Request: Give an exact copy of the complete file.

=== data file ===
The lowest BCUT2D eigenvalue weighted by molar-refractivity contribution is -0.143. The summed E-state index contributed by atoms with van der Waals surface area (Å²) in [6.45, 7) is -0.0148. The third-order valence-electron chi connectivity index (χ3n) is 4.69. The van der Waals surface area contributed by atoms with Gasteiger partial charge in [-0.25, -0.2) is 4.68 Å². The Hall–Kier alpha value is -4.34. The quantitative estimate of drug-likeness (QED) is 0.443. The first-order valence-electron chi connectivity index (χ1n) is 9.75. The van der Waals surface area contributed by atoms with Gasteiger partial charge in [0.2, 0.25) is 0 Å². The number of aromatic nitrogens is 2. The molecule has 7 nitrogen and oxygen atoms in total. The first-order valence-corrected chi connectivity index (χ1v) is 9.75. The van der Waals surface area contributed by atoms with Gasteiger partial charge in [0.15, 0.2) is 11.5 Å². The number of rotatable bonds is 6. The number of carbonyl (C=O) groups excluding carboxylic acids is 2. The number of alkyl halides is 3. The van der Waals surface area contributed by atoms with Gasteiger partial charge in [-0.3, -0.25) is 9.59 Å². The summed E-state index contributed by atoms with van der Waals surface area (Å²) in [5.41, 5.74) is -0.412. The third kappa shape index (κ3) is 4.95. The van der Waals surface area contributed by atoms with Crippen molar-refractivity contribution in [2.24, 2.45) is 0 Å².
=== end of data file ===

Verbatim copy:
The lowest BCUT2D eigenvalue weighted by molar-refractivity contribution is -0.143. The summed E-state index contributed by atoms with van der Waals surface area (Å²) in [6.45, 7) is -0.0148. The third-order valence-electron chi connectivity index (χ3n) is 4.69. The van der Waals surface area contributed by atoms with Gasteiger partial charge in [-0.25, -0.2) is 4.68 Å². The Hall–Kier alpha value is -4.34. The quantitative estimate of drug-likeness (QED) is 0.443. The first-order valence-electron chi connectivity index (χ1n) is 9.75. The van der Waals surface area contributed by atoms with Gasteiger partial charge in [0.2, 0.25) is 0 Å². The number of aromatic nitrogens is 2. The molecule has 7 nitrogen and oxygen atoms in total. The first-order valence-corrected chi connectivity index (χ1v) is 9.75. The van der Waals surface area contributed by atoms with Gasteiger partial charge in [0.15, 0.2) is 11.5 Å². The number of rotatable bonds is 6. The number of carbonyl (C=O) groups excluding carboxylic acids is 2. The number of alkyl halides is 3. The van der Waals surface area contributed by atoms with Gasteiger partial charge in [-0.3, -0.25) is 9.59 Å². The summed E-state index contributed by atoms with van der Waals surface area (Å²) in [5.41, 5.74) is -0.412. The third kappa shape index (κ3) is 4.95. The van der Waals surface area contributed by atoms with Crippen molar-refractivity contribution in [2.24, 2.45) is 0 Å².